Royal Commission into Institutional Responses to Child Sexual Abuse
29 September, 2016
A new research report conducted for the Royal Commission into Institutional Responses to Child Sexual Abuse has examined available evidence regarding the characteristics, motivations and offending behaviour of child sexual abuse perpetrators in both institutional and non-institutional contexts.
Royal Commission acting CEO, Marianne Christmann, said the report, Evidence and frameworks for understanding perpetrators of institutional child sexual abuse, explores the principal themes found in the literature and examines research specific to perpetrators of child sexual abuse in institutional settings.
This report demonstrates that it is possible to identify commonalities in the characteristics of studied adult perpetrators of child sexual abuse and children or young people with harmful sexual behaviours. Despite these identified commonalities, the characteristics of perpetrators are still considerably diverse.
“The report is an important contribution to the work of the Royal Commission through providing a detailed understanding of what is known from the literature about the motivations and behaviours of perpetrators of child sexual abuse. This will be valuable for informing strategies to prevent the perpetration of child sexual abuse in institutional settings in the future” Ms Christmann said.
The key findings of the study included:
* The literature suggests that the majority of identified adult perpetrators of child sexual abuse are male, with between 6 and 11 per cent of child sexual abuse perpetrated by females.
* There appears to be clusters of perpetrators who first commit contact sexual abuse between the ages of 11 and 15, and in their late 20s to early 30s
* Compared to other groups, adult men who sexually abuse children tend to have experienced higher rates of physical and sexual abuse and emotional abuse or neglect as children. Male adolescents with harmful sexual behaviour also report experiencing greater rates of childhood abuse than comparison groups. However, there is a lack of evidence to support a unique association between childhood sexual abuse and subsequent sexual offending.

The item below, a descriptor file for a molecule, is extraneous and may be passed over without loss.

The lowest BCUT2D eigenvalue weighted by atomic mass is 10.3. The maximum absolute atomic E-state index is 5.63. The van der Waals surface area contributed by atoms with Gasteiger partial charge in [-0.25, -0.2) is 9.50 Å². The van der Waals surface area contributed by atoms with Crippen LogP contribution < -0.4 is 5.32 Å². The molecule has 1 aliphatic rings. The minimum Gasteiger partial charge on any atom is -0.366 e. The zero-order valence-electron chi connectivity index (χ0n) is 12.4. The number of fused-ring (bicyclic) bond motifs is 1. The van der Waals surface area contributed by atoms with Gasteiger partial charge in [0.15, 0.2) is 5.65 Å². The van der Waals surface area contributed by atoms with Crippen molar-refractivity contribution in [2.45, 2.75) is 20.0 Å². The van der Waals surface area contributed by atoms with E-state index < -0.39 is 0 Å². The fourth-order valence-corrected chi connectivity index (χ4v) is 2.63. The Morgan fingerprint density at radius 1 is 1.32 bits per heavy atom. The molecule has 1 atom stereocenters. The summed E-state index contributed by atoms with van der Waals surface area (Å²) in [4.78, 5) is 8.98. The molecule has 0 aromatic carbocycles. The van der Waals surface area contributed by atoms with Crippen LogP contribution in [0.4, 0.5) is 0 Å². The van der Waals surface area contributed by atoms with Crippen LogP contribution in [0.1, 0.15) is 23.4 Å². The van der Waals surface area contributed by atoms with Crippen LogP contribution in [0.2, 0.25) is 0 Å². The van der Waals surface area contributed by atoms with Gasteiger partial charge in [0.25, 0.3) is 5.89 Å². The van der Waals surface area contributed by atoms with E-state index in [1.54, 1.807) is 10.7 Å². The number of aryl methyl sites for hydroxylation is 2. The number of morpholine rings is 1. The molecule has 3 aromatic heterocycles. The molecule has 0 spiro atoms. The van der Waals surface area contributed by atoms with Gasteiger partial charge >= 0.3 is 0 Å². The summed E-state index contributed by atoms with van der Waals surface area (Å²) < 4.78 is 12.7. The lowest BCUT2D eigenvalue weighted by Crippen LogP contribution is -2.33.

* Exposure to violent pornography is a concern in relation to harmful sexual behaviour among adolescents.
* Research on perpetrators of child sexual abuse in institutional settings is fairly limited and is most commonly concerned with patterns of child sexual abuse by clergy, with some research on perpetrators in educational, sporting and out of home care settings.
* Descriptions of strategies used by perpetrators to gain access to children and the identification of situational factors that deter them from offending can be used to inform the prevention of child sexual abuse in institutional settings.
In seeking to understand what is known about the characteristics of perpetrators, this review does not diminish or find justification for perpetrator behaviour; there is no justification for child sexual abuse.
The Royal Commission appointed Dr Michael Proeve, Professor Paul Delfabbro, and Ms Catia Malvaso from the University of Adelaide to undertake the research.
Read the full report.
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